watershed . . .

by mulberryshoots

"Joy" planter, a gift from C. last year with new growth . . .

“Joy” planter, a gift from C. last year with new growth . . .

Sometimes the term, “watershed” is used to describe a moment when things “before” and “after” are markedly different: water shedding in different directions. In hindsight, it feels to me like this “watershed moment” has been coming on for some time, a long time it seems. Without going into detail, it’s more of a holding than anything else for me which then manifests itself in all kinds of outer events, actions and ideas: like downscaling Christmas from a huge extravaganza to a very modest (almost nonexistent) one.

For whatever reason, I have begun to understand that I wanted to compensate for shortcomings that occurred (for all of us in one way or another) in my childhood or young adult life. Neither of my parents was around much in spirit even when they were present, and I think that I took that ball and ran with it with my own daughters. Whatever my parents didn’t care about nor did for me, I did for my kids. In spades. Now that I am still active but moving a bit slower, I’ve taken stock and it seems it’s time for me to discard that mode and live a much simpler life.

That doesn’t mean that I’m bored or unhappy. It just means that so much of the energy, time and resources that I have applied to “helping” my kids is probably too much both for their sakes and especially for mine. I want to live simpler and formulate a routine that gets me outside to take walks when the weather permits, to clean up the garden and to tend the many plants that have suffered through a Darwinian phase (“survival of the fittest”,) which, laughably is what I think I am doing for myself right now (to survive as fit as I can.)

I’ve already begun last week to cull through my vast music library of CDs, reorganizing them by pianist (Richter, Argerich, Hewitt, Lewis, Gould, Pires, Tureck, Haskil) and by composer (Bach, Beethoven, Schubert, Schumann, Rachmaninoff, Tchaikovsky) and listening a LOT to music that I have known so well growing up and which I got away from listening. For example, I remember listening to Khachaturian violin concerto and Shostakovitch 5th Symphony a lot when I was in high school. Now, I play my favorite music aloud on speakers, or use earphones during football games on TV. Talk about multi-tasking: I still manage the remote for the ads that come on the Patriots game while listening to Schumann or Scriabin via the earphones in my head. A little disorienting but not bad.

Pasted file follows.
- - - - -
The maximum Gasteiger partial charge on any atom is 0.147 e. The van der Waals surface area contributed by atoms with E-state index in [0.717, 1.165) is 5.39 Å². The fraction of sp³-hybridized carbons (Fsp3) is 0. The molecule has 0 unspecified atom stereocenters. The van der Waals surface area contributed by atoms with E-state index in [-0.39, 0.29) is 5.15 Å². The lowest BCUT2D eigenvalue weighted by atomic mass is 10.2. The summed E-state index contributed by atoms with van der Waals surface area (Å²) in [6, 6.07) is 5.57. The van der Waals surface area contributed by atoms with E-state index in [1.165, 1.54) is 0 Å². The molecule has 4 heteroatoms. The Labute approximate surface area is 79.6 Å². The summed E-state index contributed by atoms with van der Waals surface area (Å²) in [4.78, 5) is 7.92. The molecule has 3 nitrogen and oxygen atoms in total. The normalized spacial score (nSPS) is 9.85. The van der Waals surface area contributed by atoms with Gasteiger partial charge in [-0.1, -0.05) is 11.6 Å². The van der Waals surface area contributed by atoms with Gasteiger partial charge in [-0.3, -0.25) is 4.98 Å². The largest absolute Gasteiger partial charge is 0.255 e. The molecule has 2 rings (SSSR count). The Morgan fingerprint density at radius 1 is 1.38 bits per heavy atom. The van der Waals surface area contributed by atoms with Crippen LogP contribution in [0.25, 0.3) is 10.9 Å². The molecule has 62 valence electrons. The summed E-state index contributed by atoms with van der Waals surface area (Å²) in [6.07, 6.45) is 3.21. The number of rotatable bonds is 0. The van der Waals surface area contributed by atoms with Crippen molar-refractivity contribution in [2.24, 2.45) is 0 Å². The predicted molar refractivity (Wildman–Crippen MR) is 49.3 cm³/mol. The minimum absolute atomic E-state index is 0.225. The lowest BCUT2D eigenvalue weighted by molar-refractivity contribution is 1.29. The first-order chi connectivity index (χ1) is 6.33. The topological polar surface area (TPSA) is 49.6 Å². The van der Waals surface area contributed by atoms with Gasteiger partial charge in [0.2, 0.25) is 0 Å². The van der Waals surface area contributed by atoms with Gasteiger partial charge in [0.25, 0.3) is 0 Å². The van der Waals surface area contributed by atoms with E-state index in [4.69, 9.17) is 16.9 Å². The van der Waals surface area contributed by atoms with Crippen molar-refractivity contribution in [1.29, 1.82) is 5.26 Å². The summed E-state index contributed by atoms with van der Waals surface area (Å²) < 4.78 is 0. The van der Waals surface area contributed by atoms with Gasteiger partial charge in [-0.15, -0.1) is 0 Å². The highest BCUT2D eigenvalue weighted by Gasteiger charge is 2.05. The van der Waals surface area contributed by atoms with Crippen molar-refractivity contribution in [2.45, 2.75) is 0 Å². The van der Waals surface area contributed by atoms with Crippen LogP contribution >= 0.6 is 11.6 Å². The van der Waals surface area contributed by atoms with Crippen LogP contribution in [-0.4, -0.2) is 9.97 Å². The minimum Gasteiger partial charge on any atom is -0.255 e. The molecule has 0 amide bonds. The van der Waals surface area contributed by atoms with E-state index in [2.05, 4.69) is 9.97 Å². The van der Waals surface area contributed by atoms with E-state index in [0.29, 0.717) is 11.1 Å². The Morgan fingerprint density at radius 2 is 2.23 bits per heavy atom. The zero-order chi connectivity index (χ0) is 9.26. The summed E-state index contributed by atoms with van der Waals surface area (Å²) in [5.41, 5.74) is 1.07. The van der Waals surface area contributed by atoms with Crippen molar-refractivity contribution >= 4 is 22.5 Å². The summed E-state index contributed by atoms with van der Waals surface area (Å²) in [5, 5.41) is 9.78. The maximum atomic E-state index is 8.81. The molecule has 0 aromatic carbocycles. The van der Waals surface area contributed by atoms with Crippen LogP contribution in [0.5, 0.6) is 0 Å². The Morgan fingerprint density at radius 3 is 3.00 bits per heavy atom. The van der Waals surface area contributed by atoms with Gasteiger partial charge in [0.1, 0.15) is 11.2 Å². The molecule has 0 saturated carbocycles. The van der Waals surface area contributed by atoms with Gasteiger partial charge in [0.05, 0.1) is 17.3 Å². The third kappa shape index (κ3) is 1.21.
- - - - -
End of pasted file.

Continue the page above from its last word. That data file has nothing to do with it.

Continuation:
More than ever, I feel that music is truly the great mover that endlessly nourishes the spirit. No matter if one is rich or poor, with someone or living alone, there is nothing like music to elevate mood, enrich perspective and to just keep company with us, each and every day. A pianist who had dinner with us on Saturday suggested some early recordings by Sviatislav Richter (Rachmaninoff 2nd piano concerto with the Warsaw Philharmonic and the Brahms 2nd with Erich Leinsdorf.) I loved listening to them–thanks to I-Tunes. The technology of being able to search I-Tunes, purchase recordings, copy them to a playlist is so facile it amazes me. I had the Leon Fleisher Brahms recordings but have now added these two Richter recordings to my music library–what a revelation they were! He uses pedal a lot in his Bach recordings and I also listened for the first time to some Brahms sonatas he recorded that I’m unfamiliar with.

In parallel, I’m experimenting with a piano list to practice and learn new pieces, an idea to practice a new program every 3-6 months, or maybe in a year’s time. Although a little arthritis is showing up in my left hand, the rest of me, especially my brain and ear, still seem to be intact, at least, most of the time.

Anyhow, this is a monumental watershed for me in the beginning of December, a time, when I’m usually projecting to spend DAYS preparing for the holidays. Now, whatever happens, happens. I feel a little sad to give it all up, but not as sad as I might have expected. And I have discovered that honesty compensates for all the things I thought I had to do to make other people happy.

Now, I can let them find their way while I follow my own path “not taken” as much as I might have up to now.

A new day. A fresh start. Let’s see what little leaves grow from last year’s box of Joy.

new growth in last year's "Joy" planter . . .

new growth in last year’s “Joy” planter . . .